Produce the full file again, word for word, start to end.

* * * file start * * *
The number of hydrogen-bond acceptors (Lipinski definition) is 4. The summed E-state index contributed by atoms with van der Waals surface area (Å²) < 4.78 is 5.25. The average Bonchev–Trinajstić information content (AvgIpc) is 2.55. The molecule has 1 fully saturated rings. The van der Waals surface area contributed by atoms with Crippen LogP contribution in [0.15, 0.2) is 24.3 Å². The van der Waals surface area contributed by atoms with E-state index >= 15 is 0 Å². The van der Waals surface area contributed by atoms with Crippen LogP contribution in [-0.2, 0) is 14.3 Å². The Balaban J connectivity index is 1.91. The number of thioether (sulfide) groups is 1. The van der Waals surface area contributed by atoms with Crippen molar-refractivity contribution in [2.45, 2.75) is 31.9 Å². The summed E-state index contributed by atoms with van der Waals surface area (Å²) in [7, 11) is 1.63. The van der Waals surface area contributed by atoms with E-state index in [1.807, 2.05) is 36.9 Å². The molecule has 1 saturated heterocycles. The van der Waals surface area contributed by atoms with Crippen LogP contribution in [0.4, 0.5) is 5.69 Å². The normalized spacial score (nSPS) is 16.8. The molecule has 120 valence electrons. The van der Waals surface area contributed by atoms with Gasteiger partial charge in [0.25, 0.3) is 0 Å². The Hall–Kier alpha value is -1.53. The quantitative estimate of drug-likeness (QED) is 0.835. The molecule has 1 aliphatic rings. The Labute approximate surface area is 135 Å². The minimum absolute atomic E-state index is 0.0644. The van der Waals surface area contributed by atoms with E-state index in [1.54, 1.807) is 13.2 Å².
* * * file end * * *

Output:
The number of hydrogen-bond acceptors (Lipinski definition) is 4. The summed E-state index contributed by atoms with van der Waals surface area (Å²) < 4.78 is 5.25. The average Bonchev–Trinajstić information content (AvgIpc) is 2.55. The molecule has 1 fully saturated rings. The van der Waals surface area contributed by atoms with Crippen LogP contribution in [0.15, 0.2) is 24.3 Å². The van der Waals surface area contributed by atoms with E-state index >= 15 is 0 Å². The van der Waals surface area contributed by atoms with Crippen LogP contribution in [-0.2, 0) is 14.3 Å². The Balaban J connectivity index is 1.91. The number of thioether (sulfide) groups is 1. The van der Waals surface area contributed by atoms with Crippen molar-refractivity contribution in [2.45, 2.75) is 31.9 Å². The summed E-state index contributed by atoms with van der Waals surface area (Å²) in [7, 11) is 1.63. The van der Waals surface area contributed by atoms with E-state index in [1.807, 2.05) is 36.9 Å². The molecule has 1 saturated heterocycles. The van der Waals surface area contributed by atoms with Crippen LogP contribution in [0.4, 0.5) is 5.69 Å². The normalized spacial score (nSPS) is 16.8. The molecule has 120 valence electrons. The van der Waals surface area contributed by atoms with Gasteiger partial charge in [0.25, 0.3) is 0 Å². The Hall–Kier alpha value is -1.53. The quantitative estimate of drug-likeness (QED) is 0.835. The molecule has 1 aliphatic rings. The Labute approximate surface area is 135 Å². The minimum absolute atomic E-state index is 0.0644. The van der Waals surface area contributed by atoms with E-state index in [1.54, 1.807) is 13.2 Å².